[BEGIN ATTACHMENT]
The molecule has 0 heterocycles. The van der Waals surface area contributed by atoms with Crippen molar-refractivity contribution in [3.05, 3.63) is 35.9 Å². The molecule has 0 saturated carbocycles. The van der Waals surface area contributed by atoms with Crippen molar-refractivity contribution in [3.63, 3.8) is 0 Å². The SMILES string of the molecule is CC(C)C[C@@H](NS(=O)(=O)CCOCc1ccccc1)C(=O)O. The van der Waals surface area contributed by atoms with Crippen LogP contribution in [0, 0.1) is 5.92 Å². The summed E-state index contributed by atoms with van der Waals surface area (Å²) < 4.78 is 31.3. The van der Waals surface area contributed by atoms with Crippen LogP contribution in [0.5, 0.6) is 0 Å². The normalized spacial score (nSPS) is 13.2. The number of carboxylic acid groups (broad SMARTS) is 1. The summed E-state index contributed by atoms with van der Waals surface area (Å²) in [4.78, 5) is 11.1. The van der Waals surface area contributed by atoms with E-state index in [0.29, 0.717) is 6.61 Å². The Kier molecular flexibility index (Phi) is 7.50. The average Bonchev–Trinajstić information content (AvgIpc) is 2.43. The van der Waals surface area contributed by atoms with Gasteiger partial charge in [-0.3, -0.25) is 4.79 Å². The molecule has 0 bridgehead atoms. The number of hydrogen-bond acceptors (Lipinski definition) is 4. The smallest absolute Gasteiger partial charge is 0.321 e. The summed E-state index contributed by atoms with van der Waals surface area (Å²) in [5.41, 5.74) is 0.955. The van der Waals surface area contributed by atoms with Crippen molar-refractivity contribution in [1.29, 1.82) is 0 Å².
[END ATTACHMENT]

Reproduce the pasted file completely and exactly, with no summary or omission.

The molecule has 0 heterocycles. The van der Waals surface area contributed by atoms with Crippen molar-refractivity contribution in [3.05, 3.63) is 35.9 Å². The molecule has 0 saturated carbocycles. The van der Waals surface area contributed by atoms with Crippen molar-refractivity contribution in [3.63, 3.8) is 0 Å². The SMILES string of the molecule is CC(C)C[C@@H](NS(=O)(=O)CCOCc1ccccc1)C(=O)O. The van der Waals surface area contributed by atoms with Crippen LogP contribution in [0, 0.1) is 5.92 Å². The summed E-state index contributed by atoms with van der Waals surface area (Å²) < 4.78 is 31.3. The van der Waals surface area contributed by atoms with Crippen LogP contribution in [0.5, 0.6) is 0 Å². The normalized spacial score (nSPS) is 13.2. The number of carboxylic acid groups (broad SMARTS) is 1. The summed E-state index contributed by atoms with van der Waals surface area (Å²) in [4.78, 5) is 11.1. The van der Waals surface area contributed by atoms with E-state index in [0.29, 0.717) is 6.61 Å². The Kier molecular flexibility index (Phi) is 7.50. The average Bonchev–Trinajstić information content (AvgIpc) is 2.43. The van der Waals surface area contributed by atoms with Gasteiger partial charge in [-0.3, -0.25) is 4.79 Å². The molecule has 0 bridgehead atoms. The number of hydrogen-bond acceptors (Lipinski definition) is 4. The smallest absolute Gasteiger partial charge is 0.321 e. The summed E-state index contributed by atoms with van der Waals surface area (Å²) in [5.41, 5.74) is 0.955. The van der Waals surface area contributed by atoms with Crippen molar-refractivity contribution in [1.29, 1.82) is 0 Å².